The main message of Larry Olmsted’s informative “Fans: How Watching Sports Makes Us Happier, Healthier, and More Understanding” is that sports fandom
The main message of Larry Olmsted’s informative “Fans: How Watching Sports Makes Us Happier, Healthier, and More Understanding” is that sports fandom is good for you. People who support a sports team are on balance less depressed, less lonely, less angry, less tense, more extroverted and more satisfied with their social lives. And this mental buoyancy is by no means the end of it. As Mr. Olmsted explains, fans are also smarter, richer, more educated and physically more active. By the end of the book I was starting to feel sorry for all the poor saps who can’t see the point of sport. How do they live?
Mr. Olmsted, a journalist and the author of “Real Food/Fake Food,” has plenty of scientific references to back up his claims. Still, as he is aware, it is not always clear which is the cause and which is the effect. Are the benefits due to the fandom, or the other way around? It isn’t hard to see how rooting for a team might raise your spirits—it enrolls you in a ready-made community and keeps you entertained through the long winter evenings. But in other cases the story is less straightforward.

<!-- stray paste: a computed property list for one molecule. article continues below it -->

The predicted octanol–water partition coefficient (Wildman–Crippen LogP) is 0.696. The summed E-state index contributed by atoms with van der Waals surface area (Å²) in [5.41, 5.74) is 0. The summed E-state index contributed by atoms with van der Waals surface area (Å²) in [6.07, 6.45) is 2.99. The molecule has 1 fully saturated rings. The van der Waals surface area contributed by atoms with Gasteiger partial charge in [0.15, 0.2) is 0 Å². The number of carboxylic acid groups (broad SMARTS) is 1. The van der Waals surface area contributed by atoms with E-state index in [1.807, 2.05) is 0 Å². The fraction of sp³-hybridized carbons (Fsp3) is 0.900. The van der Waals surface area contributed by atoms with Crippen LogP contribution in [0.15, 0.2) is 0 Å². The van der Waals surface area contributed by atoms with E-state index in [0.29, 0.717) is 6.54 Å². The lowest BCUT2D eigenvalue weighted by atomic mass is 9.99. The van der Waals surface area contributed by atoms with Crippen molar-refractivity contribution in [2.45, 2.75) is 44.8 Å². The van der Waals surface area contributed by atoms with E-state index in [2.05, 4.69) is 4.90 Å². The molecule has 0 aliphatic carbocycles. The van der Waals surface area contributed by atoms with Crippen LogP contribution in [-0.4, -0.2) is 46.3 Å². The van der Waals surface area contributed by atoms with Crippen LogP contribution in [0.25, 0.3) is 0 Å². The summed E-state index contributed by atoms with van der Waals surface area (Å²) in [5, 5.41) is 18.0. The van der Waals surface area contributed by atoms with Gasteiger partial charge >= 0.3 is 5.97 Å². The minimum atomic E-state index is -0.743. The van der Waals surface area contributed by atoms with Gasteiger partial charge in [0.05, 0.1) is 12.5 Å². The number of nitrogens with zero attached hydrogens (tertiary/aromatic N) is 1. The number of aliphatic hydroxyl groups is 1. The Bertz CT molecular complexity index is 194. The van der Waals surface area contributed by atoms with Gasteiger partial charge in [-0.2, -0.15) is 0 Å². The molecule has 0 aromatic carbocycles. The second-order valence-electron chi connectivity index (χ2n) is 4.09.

Take the association Mr. Olmsted cites between fandom and higher academic grades. Perhaps watching sports does do something to quicken your wits. But it seems just as likely that a sharp mind is a requirement for signing up in the first place. Football, for instance, can be daunting in its complexity. As someone who did not grow up with the sport, I can testify to the commitment and study needed to appreciate its finer points. It is a wonderful game, but it is not designed to appeal to those with limited powers of analysis and concentration.